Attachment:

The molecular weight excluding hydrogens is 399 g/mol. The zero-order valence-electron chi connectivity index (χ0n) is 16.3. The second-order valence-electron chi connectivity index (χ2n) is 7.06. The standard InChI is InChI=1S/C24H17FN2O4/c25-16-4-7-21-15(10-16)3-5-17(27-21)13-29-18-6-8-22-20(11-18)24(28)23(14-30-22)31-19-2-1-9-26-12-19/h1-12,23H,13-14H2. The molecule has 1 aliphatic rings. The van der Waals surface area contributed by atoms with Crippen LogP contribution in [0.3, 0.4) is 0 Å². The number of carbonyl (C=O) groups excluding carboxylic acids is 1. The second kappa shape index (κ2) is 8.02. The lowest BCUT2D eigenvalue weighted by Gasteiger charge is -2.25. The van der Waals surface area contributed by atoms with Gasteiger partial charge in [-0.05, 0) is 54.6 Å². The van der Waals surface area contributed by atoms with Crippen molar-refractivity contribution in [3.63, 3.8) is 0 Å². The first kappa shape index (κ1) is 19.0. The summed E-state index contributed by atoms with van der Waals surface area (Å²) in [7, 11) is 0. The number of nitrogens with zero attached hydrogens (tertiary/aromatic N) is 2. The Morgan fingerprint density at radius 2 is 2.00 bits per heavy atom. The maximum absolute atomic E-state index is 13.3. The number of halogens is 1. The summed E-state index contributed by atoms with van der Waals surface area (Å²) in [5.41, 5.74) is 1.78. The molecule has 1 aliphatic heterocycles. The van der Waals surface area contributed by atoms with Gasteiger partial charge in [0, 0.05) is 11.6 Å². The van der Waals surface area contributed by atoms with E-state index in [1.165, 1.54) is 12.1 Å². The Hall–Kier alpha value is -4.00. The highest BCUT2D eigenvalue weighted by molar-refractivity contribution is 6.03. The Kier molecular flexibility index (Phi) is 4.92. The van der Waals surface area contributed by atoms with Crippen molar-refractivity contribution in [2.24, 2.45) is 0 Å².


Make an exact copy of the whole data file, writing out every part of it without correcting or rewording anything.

The molecular weight excluding hydrogens is 399 g/mol. The zero-order valence-electron chi connectivity index (χ0n) is 16.3. The second-order valence-electron chi connectivity index (χ2n) is 7.06. The standard InChI is InChI=1S/C24H17FN2O4/c25-16-4-7-21-15(10-16)3-5-17(27-21)13-29-18-6-8-22-20(11-18)24(28)23(14-30-22)31-19-2-1-9-26-12-19/h1-12,23H,13-14H2. The molecule has 1 aliphatic rings. The van der Waals surface area contributed by atoms with Crippen LogP contribution in [0.3, 0.4) is 0 Å². The number of carbonyl (C=O) groups excluding carboxylic acids is 1. The second kappa shape index (κ2) is 8.02. The lowest BCUT2D eigenvalue weighted by Gasteiger charge is -2.25. The van der Waals surface area contributed by atoms with Gasteiger partial charge in [-0.05, 0) is 54.6 Å². The van der Waals surface area contributed by atoms with Crippen molar-refractivity contribution in [3.63, 3.8) is 0 Å². The first kappa shape index (κ1) is 19.0. The summed E-state index contributed by atoms with van der Waals surface area (Å²) in [7, 11) is 0. The number of nitrogens with zero attached hydrogens (tertiary/aromatic N) is 2. The Morgan fingerprint density at radius 2 is 2.00 bits per heavy atom. The maximum absolute atomic E-state index is 13.3. The number of halogens is 1. The summed E-state index contributed by atoms with van der Waals surface area (Å²) in [5.41, 5.74) is 1.78. The molecule has 1 aliphatic heterocycles. The van der Waals surface area contributed by atoms with Gasteiger partial charge in [0, 0.05) is 11.6 Å². The van der Waals surface area contributed by atoms with E-state index in [1.165, 1.54) is 12.1 Å². The Hall–Kier alpha value is -4.00. The highest BCUT2D eigenvalue weighted by molar-refractivity contribution is 6.03. The Kier molecular flexibility index (Phi) is 4.92. The van der Waals surface area contributed by atoms with Crippen molar-refractivity contribution in [2.24, 2.45) is 0 Å².